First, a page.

• Wendy on July 27, 2008 at 11:11

    Jill: That was one of my favorite shots of the weekend – we all look so happy (and we were!)

    Lexi: Powells is fabulous…I wish I’d had more time to spend there (maybe next time!). Sorry to hear you are lacking good independent bookstores in Florida. My area (Redding, California) also is quite limited…but whenever I get up to Mount Shasta or to the Bay Area, I always make time to visit the independent book stores which I love!

    John: I can see how being a teacher could curtail one’s reading! I fall prey to the book blogging and cataloging obsession as well 🙂 I agree that reading books just to say you did is a huge waste of time. Although I will admit that once in a while I’ve picked up a book because it is a classic which I think I SHOULD read, and been pleasantly surprised by how much I enjoyed it (challenge or not!).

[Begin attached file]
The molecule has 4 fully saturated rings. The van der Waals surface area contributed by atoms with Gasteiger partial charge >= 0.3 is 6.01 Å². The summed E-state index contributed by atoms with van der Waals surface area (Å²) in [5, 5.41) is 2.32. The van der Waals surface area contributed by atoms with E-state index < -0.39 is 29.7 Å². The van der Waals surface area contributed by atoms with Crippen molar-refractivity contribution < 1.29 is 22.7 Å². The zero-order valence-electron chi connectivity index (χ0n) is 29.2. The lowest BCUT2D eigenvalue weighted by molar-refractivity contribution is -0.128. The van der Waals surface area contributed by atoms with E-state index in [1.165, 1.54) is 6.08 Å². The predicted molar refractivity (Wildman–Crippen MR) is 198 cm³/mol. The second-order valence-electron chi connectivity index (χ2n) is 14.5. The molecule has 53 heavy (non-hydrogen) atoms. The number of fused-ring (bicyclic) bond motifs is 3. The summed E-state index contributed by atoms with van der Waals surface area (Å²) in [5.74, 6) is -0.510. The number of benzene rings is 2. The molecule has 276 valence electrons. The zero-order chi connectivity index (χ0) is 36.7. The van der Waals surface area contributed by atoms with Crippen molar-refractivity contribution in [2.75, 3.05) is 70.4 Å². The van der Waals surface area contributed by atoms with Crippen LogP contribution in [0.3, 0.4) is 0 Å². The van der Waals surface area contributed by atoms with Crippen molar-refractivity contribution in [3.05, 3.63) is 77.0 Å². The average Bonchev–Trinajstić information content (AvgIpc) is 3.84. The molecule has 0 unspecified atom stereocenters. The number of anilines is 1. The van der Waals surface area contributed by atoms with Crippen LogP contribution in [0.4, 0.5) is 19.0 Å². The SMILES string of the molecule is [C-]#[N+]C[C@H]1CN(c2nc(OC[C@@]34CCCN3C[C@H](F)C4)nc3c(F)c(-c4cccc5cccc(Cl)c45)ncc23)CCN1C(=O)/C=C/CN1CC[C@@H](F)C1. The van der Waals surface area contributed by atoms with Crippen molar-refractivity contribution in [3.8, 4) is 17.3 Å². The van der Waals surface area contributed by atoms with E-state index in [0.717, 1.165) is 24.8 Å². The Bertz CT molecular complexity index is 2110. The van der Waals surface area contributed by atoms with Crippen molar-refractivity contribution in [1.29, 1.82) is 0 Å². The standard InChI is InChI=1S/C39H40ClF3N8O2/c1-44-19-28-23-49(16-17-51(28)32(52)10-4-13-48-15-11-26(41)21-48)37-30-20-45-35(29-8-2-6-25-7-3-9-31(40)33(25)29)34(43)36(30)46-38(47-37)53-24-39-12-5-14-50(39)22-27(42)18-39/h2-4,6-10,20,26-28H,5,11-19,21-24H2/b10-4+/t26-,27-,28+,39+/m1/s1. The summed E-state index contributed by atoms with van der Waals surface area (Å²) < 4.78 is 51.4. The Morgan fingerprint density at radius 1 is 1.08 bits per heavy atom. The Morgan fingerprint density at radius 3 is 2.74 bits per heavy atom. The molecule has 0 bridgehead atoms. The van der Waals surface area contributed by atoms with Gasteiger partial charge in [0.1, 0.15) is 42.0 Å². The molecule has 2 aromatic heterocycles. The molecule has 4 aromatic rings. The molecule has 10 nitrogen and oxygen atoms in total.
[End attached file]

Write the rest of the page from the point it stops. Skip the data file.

Nicola: I buy way more books than I can read in a year…but right now my stack is about 3 years worth of reading, so I don’t feel completely over my head! I think the author of the article categorized “challenging literature” as those classics which are on many reading lists, but rather dull. Or at least that’s how *I* read it!

    Clare: Which Brookner would you recommend I read next?

    Lisa: I would definitely read more if it weren’t for the books groups and blogs! But, I love them, so that is not likely to change any time soon. We *did* have a wonderful time…

    Dawn: I’m excited about the books I bought! And it was the perfect vacation – friends and books, how could we go wrong?!?!

    • Lisamm on July 27, 2008 at 14:07

    I am so jealous! The Sylvia Beach Hotel sounds like a fabulous, unique place.

  2. Hi Wendy! I’m also part of Becky’s online book club. I look forward to hearing more from you and the rest of the group!
    Bobbi’s Book Nook